GIST Seminar

The 84th GIST Seminar "Movements in science and policy: The choreography of systems biology"

The 84th GIST Seminar
Lecturer Dr. Niki Vermeulen, Lecturer in history/sociology of science and Wellcome Trust Fellow at the University of Edinburgh
Time January 12, 2017 5:30pm - 7:00pm (Doors open at 5:10pm)
Place National Graduate Institute for Policy Studies, 4th Floor, Room 4A (ACCESS)
Sponsorship GRIPS Innovation, Science and Technology Policy Program (GIST)
Language English
Participation fees Free (Pre-registraion required)


At the turn of the millennium, systems biology emerged as a new trend in the life sciences claiming to revolutionise biology and medicine. While the Human Genome Project and subsequent reductionist -omics approaches produced masses of data on the key molecules in living cells, systems biology shifts towards a more holistic mind-set, focussing on interactions to discover life's universal principles and laws. This new way of creating biological knowledge through the making of mathematical models of life, ultimately aims to advance personalized medicine. By conceptualizing systems biology as a Scientific/Intellectual Movement (Frickel & Gross, 2005), and analysing the entanglement of epistemic and social transformations, this paper discusses how a group of researchers from different disciplines and countries has moved the modeling of life from the periphery towards the centre of biology. More specifically, I will detail three interrelated spatial movements: aggregation, circulation and oscillation. I will show how some strong, dispersed local centers, have been able to effectively raise funds to build human capacity, organisations and infrastructures, and create international networks. Through interaction with science policy makers, a global circulation of policies for systems biology took place, producing a rise of creative activity around systems biology. However, 'what comes up must go down', and as science policy and funding are now moving to the next frontier, the future of systems biology is hanging in the balance.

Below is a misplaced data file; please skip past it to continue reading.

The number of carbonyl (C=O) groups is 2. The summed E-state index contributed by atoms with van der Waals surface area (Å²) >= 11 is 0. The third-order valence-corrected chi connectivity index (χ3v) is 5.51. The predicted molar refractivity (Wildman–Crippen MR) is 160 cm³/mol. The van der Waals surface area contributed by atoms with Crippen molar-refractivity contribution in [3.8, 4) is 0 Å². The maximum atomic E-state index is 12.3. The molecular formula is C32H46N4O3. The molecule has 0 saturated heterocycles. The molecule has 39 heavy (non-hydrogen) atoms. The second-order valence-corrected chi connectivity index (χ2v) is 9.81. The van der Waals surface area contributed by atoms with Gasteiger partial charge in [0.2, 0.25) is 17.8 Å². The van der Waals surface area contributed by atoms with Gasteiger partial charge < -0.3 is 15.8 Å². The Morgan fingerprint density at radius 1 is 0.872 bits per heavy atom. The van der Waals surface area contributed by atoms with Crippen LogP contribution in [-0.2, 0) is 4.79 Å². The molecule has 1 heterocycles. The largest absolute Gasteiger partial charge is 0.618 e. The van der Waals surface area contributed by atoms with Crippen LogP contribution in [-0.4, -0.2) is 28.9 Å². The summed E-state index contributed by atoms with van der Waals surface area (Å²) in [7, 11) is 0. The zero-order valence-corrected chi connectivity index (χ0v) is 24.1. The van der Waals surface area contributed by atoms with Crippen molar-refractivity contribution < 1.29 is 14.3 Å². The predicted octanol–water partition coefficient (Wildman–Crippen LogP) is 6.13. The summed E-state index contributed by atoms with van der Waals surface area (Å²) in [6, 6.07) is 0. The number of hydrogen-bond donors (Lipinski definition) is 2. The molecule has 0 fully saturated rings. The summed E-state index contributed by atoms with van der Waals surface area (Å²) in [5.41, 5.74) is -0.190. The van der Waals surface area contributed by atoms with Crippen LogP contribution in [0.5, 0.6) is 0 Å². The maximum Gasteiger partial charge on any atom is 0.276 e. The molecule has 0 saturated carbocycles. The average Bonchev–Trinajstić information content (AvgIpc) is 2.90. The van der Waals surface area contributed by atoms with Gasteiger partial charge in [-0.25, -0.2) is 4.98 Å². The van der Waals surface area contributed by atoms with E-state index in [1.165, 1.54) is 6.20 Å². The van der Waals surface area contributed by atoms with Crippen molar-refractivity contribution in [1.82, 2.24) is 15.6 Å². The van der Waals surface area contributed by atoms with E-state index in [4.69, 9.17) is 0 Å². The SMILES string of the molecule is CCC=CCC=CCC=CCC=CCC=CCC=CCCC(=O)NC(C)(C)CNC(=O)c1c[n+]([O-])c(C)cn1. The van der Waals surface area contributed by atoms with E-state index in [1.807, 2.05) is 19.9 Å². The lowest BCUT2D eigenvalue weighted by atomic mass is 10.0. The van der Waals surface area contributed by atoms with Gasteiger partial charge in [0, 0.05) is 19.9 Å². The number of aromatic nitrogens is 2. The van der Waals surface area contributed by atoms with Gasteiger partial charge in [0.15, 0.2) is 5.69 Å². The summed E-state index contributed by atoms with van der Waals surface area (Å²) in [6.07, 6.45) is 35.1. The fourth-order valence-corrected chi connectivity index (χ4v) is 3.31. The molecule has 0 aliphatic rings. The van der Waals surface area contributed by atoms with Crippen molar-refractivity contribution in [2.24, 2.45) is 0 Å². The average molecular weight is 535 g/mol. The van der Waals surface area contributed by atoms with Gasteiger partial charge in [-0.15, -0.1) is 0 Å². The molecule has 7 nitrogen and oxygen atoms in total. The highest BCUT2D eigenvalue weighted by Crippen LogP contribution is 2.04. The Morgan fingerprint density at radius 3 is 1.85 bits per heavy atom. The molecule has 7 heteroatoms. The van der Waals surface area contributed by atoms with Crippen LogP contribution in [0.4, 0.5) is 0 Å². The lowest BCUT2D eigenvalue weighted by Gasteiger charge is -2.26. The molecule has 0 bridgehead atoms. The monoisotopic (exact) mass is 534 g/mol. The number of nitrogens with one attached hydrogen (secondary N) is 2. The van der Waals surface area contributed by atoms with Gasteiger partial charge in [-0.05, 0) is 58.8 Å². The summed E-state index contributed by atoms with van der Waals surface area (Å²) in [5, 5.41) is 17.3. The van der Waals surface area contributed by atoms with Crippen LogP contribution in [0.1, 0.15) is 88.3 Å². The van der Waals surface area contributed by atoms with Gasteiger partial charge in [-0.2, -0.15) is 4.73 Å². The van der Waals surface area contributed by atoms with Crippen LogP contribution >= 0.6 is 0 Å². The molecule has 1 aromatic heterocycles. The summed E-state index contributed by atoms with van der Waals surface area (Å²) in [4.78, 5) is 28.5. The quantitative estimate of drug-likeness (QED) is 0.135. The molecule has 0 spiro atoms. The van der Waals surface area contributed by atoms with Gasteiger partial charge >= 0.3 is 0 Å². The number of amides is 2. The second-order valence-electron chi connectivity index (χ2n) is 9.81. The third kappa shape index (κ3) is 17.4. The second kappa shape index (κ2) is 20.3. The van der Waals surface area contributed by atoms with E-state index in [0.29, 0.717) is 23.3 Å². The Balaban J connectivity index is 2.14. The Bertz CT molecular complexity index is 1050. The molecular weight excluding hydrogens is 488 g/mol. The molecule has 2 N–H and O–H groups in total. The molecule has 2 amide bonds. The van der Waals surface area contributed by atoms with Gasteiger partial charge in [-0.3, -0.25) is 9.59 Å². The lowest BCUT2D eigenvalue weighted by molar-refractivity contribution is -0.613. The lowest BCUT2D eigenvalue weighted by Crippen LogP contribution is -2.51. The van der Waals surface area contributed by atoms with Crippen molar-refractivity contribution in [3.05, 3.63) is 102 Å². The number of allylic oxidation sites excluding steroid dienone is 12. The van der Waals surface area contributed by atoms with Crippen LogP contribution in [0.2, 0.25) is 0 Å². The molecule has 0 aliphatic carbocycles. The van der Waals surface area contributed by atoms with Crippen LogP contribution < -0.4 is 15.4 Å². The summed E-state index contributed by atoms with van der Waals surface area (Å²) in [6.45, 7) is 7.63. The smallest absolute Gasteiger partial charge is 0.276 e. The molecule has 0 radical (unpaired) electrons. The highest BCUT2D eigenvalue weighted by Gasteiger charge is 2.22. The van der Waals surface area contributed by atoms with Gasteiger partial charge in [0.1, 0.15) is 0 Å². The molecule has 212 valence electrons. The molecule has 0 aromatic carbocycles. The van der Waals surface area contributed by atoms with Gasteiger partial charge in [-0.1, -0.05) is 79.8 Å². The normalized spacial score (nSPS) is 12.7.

Simplified personal history

Niki Vermeulen is a lecturer in history/sociology of science and Wellcome Trust Fellow at the University of Edinburgh, and member of the Royal Society Edinburgh’s Young Academy of Scotland. She specialises in science and innovation policy and the organisation of research, with an emphasis on collaboration in the life sciences. Her current Wellcome Trust projects look into the emergence of systems biology and the institutionalization of biomedical research. Niki holds a PhD from Maastricht University, and held positions at the University of Vienna and the University of Manchester. In addition, Niki has been working for Technopolis Group, the Netherlands Scientific Council for Government Policy, and the Scientific Council of the Royal Netherlands Embassy in Washington D.C.


Please fill in Registration Form by 5pm on January 11.
If you cannot open the form, please send email to GIST Secretariat,
Registration email must include: 1) your name*, 2) institution*, 3) job title, and 4) contact information (email address or phone number)*. *Required items
The application will be closed as soon as the number of applicants reaches the capacity.

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